Maitake is a mushroom found growing wild in Japan and in
forests in the eastern part of North America, where it grows on dying or
already dead hardwood trees. The word maitake means “dancing mushroom” in Japanese; the mushroom was given this name because people were supposed to have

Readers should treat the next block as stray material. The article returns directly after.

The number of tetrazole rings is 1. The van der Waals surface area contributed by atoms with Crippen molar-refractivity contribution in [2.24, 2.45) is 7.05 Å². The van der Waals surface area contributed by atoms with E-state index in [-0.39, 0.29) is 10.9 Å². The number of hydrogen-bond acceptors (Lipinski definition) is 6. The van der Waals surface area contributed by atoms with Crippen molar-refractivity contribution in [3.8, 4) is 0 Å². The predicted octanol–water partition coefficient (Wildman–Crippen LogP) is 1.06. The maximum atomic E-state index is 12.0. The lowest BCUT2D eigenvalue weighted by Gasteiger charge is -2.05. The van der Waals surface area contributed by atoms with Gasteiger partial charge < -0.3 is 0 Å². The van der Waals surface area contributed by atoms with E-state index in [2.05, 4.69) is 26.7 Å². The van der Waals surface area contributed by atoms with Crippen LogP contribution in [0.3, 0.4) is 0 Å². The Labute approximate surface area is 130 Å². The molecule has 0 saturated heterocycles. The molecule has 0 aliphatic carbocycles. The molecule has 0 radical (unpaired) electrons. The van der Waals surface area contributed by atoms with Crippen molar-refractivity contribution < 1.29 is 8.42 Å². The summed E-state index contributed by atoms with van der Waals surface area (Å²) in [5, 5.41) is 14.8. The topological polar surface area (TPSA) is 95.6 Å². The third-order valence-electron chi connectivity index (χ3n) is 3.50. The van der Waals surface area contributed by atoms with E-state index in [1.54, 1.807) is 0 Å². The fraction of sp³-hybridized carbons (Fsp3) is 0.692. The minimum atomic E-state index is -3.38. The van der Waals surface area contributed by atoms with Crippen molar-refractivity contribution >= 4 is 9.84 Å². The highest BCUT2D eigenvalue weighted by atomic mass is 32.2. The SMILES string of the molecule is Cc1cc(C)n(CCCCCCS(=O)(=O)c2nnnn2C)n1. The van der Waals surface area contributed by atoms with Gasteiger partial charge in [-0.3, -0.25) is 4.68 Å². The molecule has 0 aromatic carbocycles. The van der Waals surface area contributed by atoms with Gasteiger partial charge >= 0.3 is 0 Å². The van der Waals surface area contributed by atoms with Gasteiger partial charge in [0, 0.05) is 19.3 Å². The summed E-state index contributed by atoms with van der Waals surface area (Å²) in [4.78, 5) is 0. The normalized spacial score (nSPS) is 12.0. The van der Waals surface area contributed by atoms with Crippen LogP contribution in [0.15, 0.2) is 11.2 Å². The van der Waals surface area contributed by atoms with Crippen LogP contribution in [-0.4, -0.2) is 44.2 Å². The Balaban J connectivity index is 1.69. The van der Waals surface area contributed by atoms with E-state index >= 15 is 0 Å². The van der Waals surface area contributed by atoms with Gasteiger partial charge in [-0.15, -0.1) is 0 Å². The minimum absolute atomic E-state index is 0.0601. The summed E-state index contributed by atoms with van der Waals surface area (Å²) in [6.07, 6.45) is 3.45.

danced for joy when they found it. It is also called “hen-in-the woods” some can reach the size of beach balls and larger. Because maitake comes from the Polypores group, it produces a bunch of leaf-like clumps that are intertwined. During Japan’s feudal era, maitake was used as currency; the daimyo, or provincial nobles, would exchange maitake for its weight in silver from the shogun, the military ruler of Japan. Although the Chinese and Japanese have used maitake in cooking and healing for centuries, it is only in the last 20 years that studies have been conducted concerning its functions. Maitake’s main functions are activating the immune system and acting as an anti-tumor agent. Maitake is known as an adaptogen and tonic, and as such it aids healthy people to keep their levels of blood sugar, blood pressure, cholesterol, and weight normal. The beta glucan in maitake is a cell-surface carbohydrate. This means beta glucan aids cell communication in specific circumstances. As a polysaccharide, this glucan activates the white blood cells, called macrophages, which in turn devour microorganisms that produce disease, as well as tumors.